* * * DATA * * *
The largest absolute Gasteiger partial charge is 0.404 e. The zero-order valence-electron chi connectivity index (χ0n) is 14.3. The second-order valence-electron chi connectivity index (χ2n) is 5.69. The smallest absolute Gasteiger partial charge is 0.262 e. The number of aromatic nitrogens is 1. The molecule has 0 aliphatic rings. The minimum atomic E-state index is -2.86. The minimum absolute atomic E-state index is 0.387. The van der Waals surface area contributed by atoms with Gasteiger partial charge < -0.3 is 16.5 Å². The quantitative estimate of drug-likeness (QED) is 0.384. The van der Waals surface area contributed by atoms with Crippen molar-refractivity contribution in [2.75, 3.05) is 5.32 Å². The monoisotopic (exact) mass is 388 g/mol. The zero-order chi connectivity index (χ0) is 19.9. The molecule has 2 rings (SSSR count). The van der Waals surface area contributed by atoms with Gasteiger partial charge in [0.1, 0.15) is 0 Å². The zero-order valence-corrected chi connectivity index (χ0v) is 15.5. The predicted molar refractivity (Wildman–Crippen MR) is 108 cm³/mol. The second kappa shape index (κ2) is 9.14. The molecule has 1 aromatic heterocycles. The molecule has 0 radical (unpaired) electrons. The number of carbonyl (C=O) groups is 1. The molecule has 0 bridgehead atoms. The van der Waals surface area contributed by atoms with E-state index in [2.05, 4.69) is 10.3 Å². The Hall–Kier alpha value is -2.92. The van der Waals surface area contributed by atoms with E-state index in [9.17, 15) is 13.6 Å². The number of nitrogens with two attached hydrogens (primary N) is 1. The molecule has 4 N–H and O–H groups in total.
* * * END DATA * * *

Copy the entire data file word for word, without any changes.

The largest absolute Gasteiger partial charge is 0.404 e. The zero-order valence-electron chi connectivity index (χ0n) is 14.3. The second-order valence-electron chi connectivity index (χ2n) is 5.69. The smallest absolute Gasteiger partial charge is 0.262 e. The number of aromatic nitrogens is 1. The molecule has 0 aliphatic rings. The minimum atomic E-state index is -2.86. The minimum absolute atomic E-state index is 0.387. The van der Waals surface area contributed by atoms with Gasteiger partial charge < -0.3 is 16.5 Å². The quantitative estimate of drug-likeness (QED) is 0.384. The van der Waals surface area contributed by atoms with Crippen molar-refractivity contribution in [2.75, 3.05) is 5.32 Å². The monoisotopic (exact) mass is 388 g/mol. The zero-order chi connectivity index (χ0) is 19.9. The molecule has 2 rings (SSSR count). The van der Waals surface area contributed by atoms with Gasteiger partial charge in [0.1, 0.15) is 0 Å². The zero-order valence-corrected chi connectivity index (χ0v) is 15.5. The predicted molar refractivity (Wildman–Crippen MR) is 108 cm³/mol. The second kappa shape index (κ2) is 9.14. The molecule has 1 aromatic heterocycles. The molecule has 0 radical (unpaired) electrons. The number of carbonyl (C=O) groups is 1. The molecule has 0 bridgehead atoms. The van der Waals surface area contributed by atoms with E-state index in [2.05, 4.69) is 10.3 Å². The Hall–Kier alpha value is -2.92. The van der Waals surface area contributed by atoms with E-state index in [9.17, 15) is 13.6 Å². The number of nitrogens with two attached hydrogens (primary N) is 1. The molecule has 4 N–H and O–H groups in total.